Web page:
A new season and the same narrative for both clubs.
Post-match, the statements from the interviewer to Guardiola seek to elicit praise.
Interviewer : “From start to finish the pace was there.”
“Yes, except the first 10 to 15 minutes of the second half. They push and we miss some balls and after it is a little more complicated, but in general we make an excellent performance.”
Guardiola then draws attention to the context of the match.
“Considering where we are in the season – a lot of players lacking in terms of physicality.”
Asked about Mahrez’s perfromance, Guardiola again qualifies his praise alongside an expectation of improvement.
“Quite well. In the first half he created a lot of chances. The space was there – his full back did not push up – but he is going to grow. Seeing and trainining and learning the way we want to play.”
Improvement is the dominant theme of his interview.
“Without the ball and with the ball – we were like we were last season and that is the principles to come back to the patterns, to the routines, to our football fundamentals and after we try to improve day-by-day and we will be better.”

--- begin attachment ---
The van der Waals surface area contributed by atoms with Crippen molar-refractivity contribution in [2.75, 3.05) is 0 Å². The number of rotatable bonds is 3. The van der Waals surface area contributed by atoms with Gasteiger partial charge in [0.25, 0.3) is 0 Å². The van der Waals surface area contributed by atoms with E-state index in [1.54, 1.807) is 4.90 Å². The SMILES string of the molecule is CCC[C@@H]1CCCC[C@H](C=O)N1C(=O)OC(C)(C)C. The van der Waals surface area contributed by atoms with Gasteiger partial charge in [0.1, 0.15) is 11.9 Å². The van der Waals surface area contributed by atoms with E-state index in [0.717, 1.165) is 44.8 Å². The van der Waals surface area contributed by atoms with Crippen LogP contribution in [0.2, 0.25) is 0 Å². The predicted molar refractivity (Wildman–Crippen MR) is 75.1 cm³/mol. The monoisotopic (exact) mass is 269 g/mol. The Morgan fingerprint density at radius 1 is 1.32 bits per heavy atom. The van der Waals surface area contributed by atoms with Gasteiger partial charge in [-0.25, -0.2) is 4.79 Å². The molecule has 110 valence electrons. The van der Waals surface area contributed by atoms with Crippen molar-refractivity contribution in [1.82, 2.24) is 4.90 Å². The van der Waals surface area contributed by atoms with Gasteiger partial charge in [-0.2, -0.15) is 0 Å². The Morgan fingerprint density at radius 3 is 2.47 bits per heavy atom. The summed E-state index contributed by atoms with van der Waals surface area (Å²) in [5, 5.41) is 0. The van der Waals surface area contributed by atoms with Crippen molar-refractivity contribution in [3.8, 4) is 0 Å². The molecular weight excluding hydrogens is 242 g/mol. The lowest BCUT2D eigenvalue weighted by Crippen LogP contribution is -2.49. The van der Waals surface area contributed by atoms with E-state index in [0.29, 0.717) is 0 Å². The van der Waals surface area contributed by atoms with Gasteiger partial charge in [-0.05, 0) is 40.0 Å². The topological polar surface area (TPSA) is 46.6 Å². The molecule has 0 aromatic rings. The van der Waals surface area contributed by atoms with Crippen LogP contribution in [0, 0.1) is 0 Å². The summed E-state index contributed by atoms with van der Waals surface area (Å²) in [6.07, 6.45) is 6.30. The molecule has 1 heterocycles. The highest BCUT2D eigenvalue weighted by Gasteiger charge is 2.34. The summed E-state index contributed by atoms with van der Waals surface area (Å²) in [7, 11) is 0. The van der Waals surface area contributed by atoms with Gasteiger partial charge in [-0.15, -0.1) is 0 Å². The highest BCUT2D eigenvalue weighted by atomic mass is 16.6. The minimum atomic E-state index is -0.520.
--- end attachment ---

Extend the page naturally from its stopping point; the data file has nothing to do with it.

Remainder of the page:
Leadership communication lesson
The challenge of sustaining success is one any good leader will need to face in their career. Guardiola’s approach in qualifying praise, in stressing the fundamentals that underpin past successes and in highlighting the need and expectation to improve every day, is an excellent approach to this challenge. Qualifying praise should help keep ego’s in check, stressing the fundamentals reminds everyone why they have been successful and the expectation of improvement should help guard against the danger of complacency. It is not only in the football world that results can change quickly and every leader would do well to remember this.